Attenuation of Earthquake Ground Motions
Investigators since the late 1960s recognized that the Snake River Plain subsurface conditions seem to dampen seismic waves. As part of the INL seismic hazards assessment, subsurface characterization, measurement of rock and sediment properties, modeling, and earthquake monitoring studies were conducted to understand the manner in which seismic waves are affected by the Snake River Plain.
Deep drill holes at INL reveal alternating layers of basalt and sediments. The basalt layers are lava flows from repeated volcanic eruptions occurring from 3.2 millions years ago to as recently as 2,100 years ago. During times in between volcanic eruptions, soils form and cover the basalt flows. The soils accumulate from wind blown dust, erosion of rocks due to precipitation in local drainages, and deposition of sediments from rivers (e.g., the Big Lost River) and occasional lakes (e.g., Lake Terreton).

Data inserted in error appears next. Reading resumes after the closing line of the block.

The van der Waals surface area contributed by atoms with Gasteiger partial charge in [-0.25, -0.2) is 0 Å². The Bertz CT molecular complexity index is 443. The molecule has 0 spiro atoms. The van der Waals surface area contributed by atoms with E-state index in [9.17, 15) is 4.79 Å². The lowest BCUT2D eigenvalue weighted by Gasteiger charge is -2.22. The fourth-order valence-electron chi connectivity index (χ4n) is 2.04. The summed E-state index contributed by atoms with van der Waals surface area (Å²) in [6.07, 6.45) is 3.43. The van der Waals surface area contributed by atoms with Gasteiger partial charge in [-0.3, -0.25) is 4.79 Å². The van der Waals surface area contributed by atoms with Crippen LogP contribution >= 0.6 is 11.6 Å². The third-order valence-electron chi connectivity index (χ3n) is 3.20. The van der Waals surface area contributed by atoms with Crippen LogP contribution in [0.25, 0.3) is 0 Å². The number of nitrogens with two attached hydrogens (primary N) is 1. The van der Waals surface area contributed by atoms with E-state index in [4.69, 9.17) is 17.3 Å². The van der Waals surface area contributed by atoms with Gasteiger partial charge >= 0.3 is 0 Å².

The passage of seismic waves through alternating layers of hard basalt (higher seismic velocities) and loosely consolidated sediments (lower seismic velocities) scatter and dampen seismic energy. The net effect is to reduce earthquake ground motions by 15 to 25% of the motions expected for uniform rock (all basalt and no sediment layers). An independent review panel convened by the State of Idaho and U.S. Department of Energy in 1997 concluded that alternating layers of basalt and sediments was highly effective in damping ground motion. They also concluded that the geometries of the sedimentary layers did not cause focusing or amplification of ground motions.